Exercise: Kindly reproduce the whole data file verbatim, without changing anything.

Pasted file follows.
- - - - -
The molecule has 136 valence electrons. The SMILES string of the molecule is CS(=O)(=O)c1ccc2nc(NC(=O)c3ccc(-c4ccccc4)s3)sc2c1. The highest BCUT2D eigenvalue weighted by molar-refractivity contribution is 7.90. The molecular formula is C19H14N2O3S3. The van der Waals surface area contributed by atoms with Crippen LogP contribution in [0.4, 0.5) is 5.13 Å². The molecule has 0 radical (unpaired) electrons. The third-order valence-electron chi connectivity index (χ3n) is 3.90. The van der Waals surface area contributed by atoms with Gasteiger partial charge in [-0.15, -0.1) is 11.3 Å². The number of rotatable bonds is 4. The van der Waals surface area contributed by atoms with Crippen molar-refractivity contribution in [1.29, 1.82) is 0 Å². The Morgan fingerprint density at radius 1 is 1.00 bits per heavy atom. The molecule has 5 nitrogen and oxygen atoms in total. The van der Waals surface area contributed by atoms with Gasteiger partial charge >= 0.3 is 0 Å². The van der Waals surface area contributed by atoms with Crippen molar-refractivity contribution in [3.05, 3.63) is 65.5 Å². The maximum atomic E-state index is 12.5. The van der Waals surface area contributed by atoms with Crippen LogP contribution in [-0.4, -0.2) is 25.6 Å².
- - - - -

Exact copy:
The molecule has 136 valence electrons. The SMILES string of the molecule is CS(=O)(=O)c1ccc2nc(NC(=O)c3ccc(-c4ccccc4)s3)sc2c1. The highest BCUT2D eigenvalue weighted by molar-refractivity contribution is 7.90. The molecular formula is C19H14N2O3S3. The van der Waals surface area contributed by atoms with Crippen LogP contribution in [0.4, 0.5) is 5.13 Å². The molecule has 0 radical (unpaired) electrons. The third-order valence-electron chi connectivity index (χ3n) is 3.90. The van der Waals surface area contributed by atoms with Gasteiger partial charge in [-0.15, -0.1) is 11.3 Å². The number of rotatable bonds is 4. The van der Waals surface area contributed by atoms with Crippen molar-refractivity contribution in [1.29, 1.82) is 0 Å². The Morgan fingerprint density at radius 1 is 1.00 bits per heavy atom. The molecule has 5 nitrogen and oxygen atoms in total. The van der Waals surface area contributed by atoms with Gasteiger partial charge >= 0.3 is 0 Å². The van der Waals surface area contributed by atoms with Crippen molar-refractivity contribution in [3.05, 3.63) is 65.5 Å². The maximum atomic E-state index is 12.5. The van der Waals surface area contributed by atoms with Crippen LogP contribution in [-0.4, -0.2) is 25.6 Å².